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Whatever Happened to the World of Tomorrow? Paperback – August 1, 2012

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Editorial Reviews

Review

"A hopelessly optimistic moon-age daydream..."
--The Village Voice

"A very special book . . . it may even make you, like it did me, realise that Fies' vision of our past and his hope for the future is something we can all share in. Quite brilliant."
--Richard Bruton, forbiddenplanet.co.uk

...A book that can be enjoyed on a number of levels... We can't imagine a better time for young people to hear this inspiring message, and this book delivers it with grace and style. --American Astronautical Society

"The clean, simple comic-strip quality of Fies's art fits the story perfectly, highlighting the gravity of the situation while cutting away undue sentimentality. Mom's Cancer is a quiet, courageous account of one family's response to a universal situation." - Publishers Weekly starred review." --This text refers to the Hardcover edition.

About the Author

Brian Fies is a writer and cartoonist whose widely acclaimed first graphic novel Mom's Cancer won the 2005 Eisner Award for Best Digital Comic (the first Web comic to win the award in this new category), the 2007 Lulu Blooker Prize for Best Comic and the 2007 German Youth Literature Prize, among other awards and recognition.
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Product Details

  • Paperback: 208 pages
  • Publisher: Harry N. Abrams; Reprint edition (August 1, 2012)
  • Language: English
  • ISBN-10: 1419704419
  • ISBN-13: 978-1419704413
  • Product Dimensions: 6.6 x 0.8 x 10.2 inches
  • Shipping Weight: 1.2 pounds (View shipping rates and policies)
  • Average Customer Review: 4.6 out of 5 stars  See all reviews (12 customer reviews)
  • Amazon Best Sellers Rank: #1,224,103 in Books (See Top 100 in Books)

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Customer Reviews

Most Helpful Customer Reviews

13 of 13 people found the following review helpful By M. Deeds on June 17, 2009
Format: Hardcover
If you haven't gotten your father a Father's Day present yet, this graphic novel could be perfect, especially if Dad is a baby-boomer. Whatever Happened to the World of Tomorrow is a winner, a deep, sweet meditation on America's conflicted loved affair with science and space.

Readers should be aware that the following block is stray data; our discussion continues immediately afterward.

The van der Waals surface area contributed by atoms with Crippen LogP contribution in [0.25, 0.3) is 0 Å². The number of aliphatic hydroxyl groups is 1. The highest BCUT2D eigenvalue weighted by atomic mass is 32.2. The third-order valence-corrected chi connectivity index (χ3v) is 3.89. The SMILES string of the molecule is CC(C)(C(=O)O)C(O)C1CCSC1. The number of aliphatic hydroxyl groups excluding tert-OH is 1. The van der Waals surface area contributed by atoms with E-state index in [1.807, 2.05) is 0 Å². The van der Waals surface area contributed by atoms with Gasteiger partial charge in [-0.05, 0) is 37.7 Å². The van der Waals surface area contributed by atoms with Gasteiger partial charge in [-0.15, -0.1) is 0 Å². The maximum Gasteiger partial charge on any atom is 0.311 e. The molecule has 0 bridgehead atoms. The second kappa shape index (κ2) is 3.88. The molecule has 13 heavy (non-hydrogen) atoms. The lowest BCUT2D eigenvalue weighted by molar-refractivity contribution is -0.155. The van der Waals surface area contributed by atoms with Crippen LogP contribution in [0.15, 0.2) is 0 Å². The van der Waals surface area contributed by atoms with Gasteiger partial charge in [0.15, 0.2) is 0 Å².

Each chapter covers a decade, starting in 1939 with New York World's Fair. A boy named Buddy goes with his Pop to the Fair. We see the vast, optimistic, post-Depression worlds of the future through Buddy's eyes. Buddy and Pop do not age in real time, and the phases of human development match the phases of technological advancement as the book progresses.
While Fies tells us the smaller, personal story of Buddy's growing up, he uses Buddy's favorite comic book, Space Age Adventures, to show us what is happening in society. The escapades of Commander Cap Crater and the Cosmic Kid parallel Buddy's relationship with his father, and it is in these pages the Fies lets his subversive sense of humor roam. Crater faces giant robots, mutated prairie dogs, and a shrinking-ray in his quests to save the world, while the arch-villain spouts the purplest of comic-book prose. I don't know if Fies read comics as a kid, but that is the most reasonable explanation for his loving detail in these pages, and his firm grasp of the stylistic changes through the decades.
We see Buddy waiting through World War II for his dad's return; confronting the H-bomb paranoia of the fifties; the sporting-event competition of the sixties space race and the disillusionment of the seventies. The book could have ended there; Buddy, a young adult, still loving science, but feeling cynical and betrayed. This isn't Fies's style.
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5 of 5 people found the following review helpful By Robin Benson on July 1, 2009
Format: Hardcover
I've always had a passion for the NY world's Fair and I thought Fie's book would be a worthy edition to the few books I have about the Fair.

The excellent June 17 review more or less sums up my thoughts but I was equally impressed with the visual look of the book and the way Fies used different graphic techniques to make the story come alive. For instance: